Brown v. Kendall
60 Mass. (6 Cush.) 292 (1850)

  • Kendall was minding his own business beating two dogs with a stick. Brown came up behind Kendall, and Kendall accidentally whacked him in the eye with the stick. Brown sued.
  • During the trial, Kendall requested that the jury be told that if he was using ordinary care and the Brown was not, then Brown could not recover.
    • The judge declined to give that instruction to the jury. Instead, he told the jury that if Kendall was doing a necessary act, and was doing it in a proper way, then he was not responsible for his action, provided he was using proper care. If it was not a necessary act, then Kendall would be responsible for the consequences of the act unless he was exercising extraordinary care.
  • The Trial Court found for Brown. Kendall appealed.
  • The Appellate Court vacated the judgment and ordered a new trial.
    • The Appellate Court felt that this was a case of trespass vi et armis.
      • Trespass vi et armis means, “with force of arms.” It generally refers to trespass against someone’s body. It eventually turned into the concept of modern intentional torts (assault, battery, false imprisonment)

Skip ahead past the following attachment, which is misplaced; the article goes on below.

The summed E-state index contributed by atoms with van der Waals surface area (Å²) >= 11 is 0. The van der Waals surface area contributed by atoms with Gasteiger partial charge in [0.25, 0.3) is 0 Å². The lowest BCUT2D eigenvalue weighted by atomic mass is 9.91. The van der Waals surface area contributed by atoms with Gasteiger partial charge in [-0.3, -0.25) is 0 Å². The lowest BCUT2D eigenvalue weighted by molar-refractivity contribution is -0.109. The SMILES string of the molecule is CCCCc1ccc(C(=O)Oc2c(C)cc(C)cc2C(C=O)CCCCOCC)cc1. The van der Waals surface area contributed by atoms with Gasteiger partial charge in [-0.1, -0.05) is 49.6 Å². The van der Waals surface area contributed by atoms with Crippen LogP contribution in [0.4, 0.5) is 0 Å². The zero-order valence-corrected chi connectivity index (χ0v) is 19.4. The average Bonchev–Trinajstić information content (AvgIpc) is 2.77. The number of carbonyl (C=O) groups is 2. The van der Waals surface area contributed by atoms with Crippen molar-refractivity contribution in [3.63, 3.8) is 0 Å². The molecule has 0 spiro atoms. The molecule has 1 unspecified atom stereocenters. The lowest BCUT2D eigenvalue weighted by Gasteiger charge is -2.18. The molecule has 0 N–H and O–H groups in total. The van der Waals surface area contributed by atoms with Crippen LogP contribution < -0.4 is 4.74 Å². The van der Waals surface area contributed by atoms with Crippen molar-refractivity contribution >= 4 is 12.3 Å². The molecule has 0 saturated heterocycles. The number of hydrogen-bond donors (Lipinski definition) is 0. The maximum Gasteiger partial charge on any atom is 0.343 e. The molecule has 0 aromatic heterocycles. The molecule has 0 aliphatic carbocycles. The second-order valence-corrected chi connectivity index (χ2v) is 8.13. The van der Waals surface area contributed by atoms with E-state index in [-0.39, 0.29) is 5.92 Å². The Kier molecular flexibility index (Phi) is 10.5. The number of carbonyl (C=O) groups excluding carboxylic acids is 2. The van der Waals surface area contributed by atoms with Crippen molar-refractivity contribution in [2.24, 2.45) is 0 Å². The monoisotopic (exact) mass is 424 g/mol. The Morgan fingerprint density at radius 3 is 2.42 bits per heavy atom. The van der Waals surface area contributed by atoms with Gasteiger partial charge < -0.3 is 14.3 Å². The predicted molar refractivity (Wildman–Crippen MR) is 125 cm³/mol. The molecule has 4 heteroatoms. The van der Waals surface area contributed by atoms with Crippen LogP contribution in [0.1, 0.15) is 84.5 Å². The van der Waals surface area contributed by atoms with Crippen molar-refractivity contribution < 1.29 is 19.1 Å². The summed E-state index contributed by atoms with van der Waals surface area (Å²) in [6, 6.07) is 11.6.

• Trespass only applies to direct harms. Indirect harms were called trespass on the case, and eventually turned into our concepts of negligence torts.
    • The Court found that if a defendant’s intention was unlawful or the defendant was at fault then the plaintiff could recover.
    • However, if the injury was unavoidable, and the defendant’s conduct was “free from blame” then there would be no recovery.
  • Basically, the Court said that if you are not doing something illegal, and you are exercising due care while doing it, then you can’t be held liable for an unintentional injury that results.
    • It is the burden of the plaintiff to show that the defendant was not exercising due care.
  • This case marked a shift in jurisprudence. Before, courts tended to impose strict liability for direct, forcible harms so if someone got hurt you were liable, regardless if you weren’t being negligent or not. After this case, courts move to a more fault-based liability, which said that you are only liable if you were somehow negligent.
    • See the English case of Rylands v. Fletcher (L.R. 3 H.L. 330 (1868)), which came to the opposite conclusion as this case.